Letter to Christmas ‘Let Down’

Xmas broken

Dear Fiend

This I remember:
It was Christmas day. I was seven or so. And I was curled up in a wet self pitying ball, upstairs on the bed, crying my girlish heart out.

My mother was being mean. She was angry because I wouldn’t eat the food she had made for Christmas dinner. I was a fussy eater and didn’t like most of the things on my plate…

So I was shouted at and sent away from the table with the things I actually wanted – the fizzy pop and the Christmas crackers and cake. My presents were taken off me. I was smacked and sent upstairs. Mean… Horrible… Not fair!

I was crying because Mummies are not meant to be mean on Christmas Day. Not that any one had ever told me that, but to my seven year old mind, she had definitely broken a real and sacrosanct rule… The same rule that applies on birthdays and other such high days and holidays. It seems that I have always had a sense of occasion, that I came into this world with my own ready little rule book. And now that book had red ink and tears all over it…

How strange that I can remember nothing else about that day, just me, crying alone – my memory now fixated on the anguished unfairness of it all, rather than the presents or what was on TV, or what I was wearing, or where my father and brother were.

I know that I was sent to my room, but instead went to my father’s bedroom, to cry alone on his bed, covered in his books and newspapers and now with me. Clearly my mother was no respecter of any rule book – for she had moved out of that bed long ago, too. Mean! Instead I had to share a room with her and since I hated her right then, and it was the only small rebellion I could wreak, I snuck into dad’s place instead.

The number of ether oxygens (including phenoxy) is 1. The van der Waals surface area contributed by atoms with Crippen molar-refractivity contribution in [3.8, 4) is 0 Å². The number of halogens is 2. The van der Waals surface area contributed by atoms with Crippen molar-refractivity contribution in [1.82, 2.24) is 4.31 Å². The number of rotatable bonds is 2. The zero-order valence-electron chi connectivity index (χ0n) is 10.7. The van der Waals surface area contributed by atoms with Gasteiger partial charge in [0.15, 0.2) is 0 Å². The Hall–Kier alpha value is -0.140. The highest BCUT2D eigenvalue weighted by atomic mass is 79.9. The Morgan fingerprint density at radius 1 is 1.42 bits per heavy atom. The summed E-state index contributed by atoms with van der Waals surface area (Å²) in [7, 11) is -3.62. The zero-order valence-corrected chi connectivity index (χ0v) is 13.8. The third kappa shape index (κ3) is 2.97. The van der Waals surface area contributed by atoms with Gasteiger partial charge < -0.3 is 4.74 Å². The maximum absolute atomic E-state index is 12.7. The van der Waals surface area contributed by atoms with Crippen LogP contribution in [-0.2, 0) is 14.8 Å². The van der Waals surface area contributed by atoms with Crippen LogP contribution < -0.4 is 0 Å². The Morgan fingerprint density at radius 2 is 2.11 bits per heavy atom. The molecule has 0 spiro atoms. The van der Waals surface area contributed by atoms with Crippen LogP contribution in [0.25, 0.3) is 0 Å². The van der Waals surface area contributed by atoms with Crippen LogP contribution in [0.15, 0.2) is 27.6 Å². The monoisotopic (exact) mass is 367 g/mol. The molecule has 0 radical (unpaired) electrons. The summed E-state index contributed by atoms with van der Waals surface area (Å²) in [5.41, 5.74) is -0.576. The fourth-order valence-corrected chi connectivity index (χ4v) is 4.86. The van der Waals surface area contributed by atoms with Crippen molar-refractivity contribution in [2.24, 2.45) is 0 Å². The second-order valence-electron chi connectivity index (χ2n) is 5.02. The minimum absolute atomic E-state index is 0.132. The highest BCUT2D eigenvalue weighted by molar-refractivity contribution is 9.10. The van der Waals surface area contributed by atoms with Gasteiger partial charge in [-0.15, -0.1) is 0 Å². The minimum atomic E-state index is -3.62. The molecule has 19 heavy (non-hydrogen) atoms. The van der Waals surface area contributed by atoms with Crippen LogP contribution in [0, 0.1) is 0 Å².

So I had already created, expected and anticipated my Christmas Day… A day of gifts, of playing, of chocolate and of unalloyed seasonal happiness. Yet here I was, alone and sobbing salty tears. All my rules had been broken, stamped on, repudiated…

And my memory funnels in on that scene… Takes the plain pain and rolls it around, spiralling it into a blur of pity, anger and loathing. A memory of Christmas Past, hardly a happy yule tide Christmas card scene of carolling, chocolately warmth and wonder…

My mother never was a great respecter of my unspoken seasonal rules. At times it felt like she was on a mission to destroy and stamp out the seasonal glow, forgetting all about goodwill to all men, women and especially children… And following Christmas, I remember how New Years Eve was always marked by my parents, with a flaming, screaming row; which I listened to, sitting it out on the stairs and which I always blame, blame, blamed my mother for…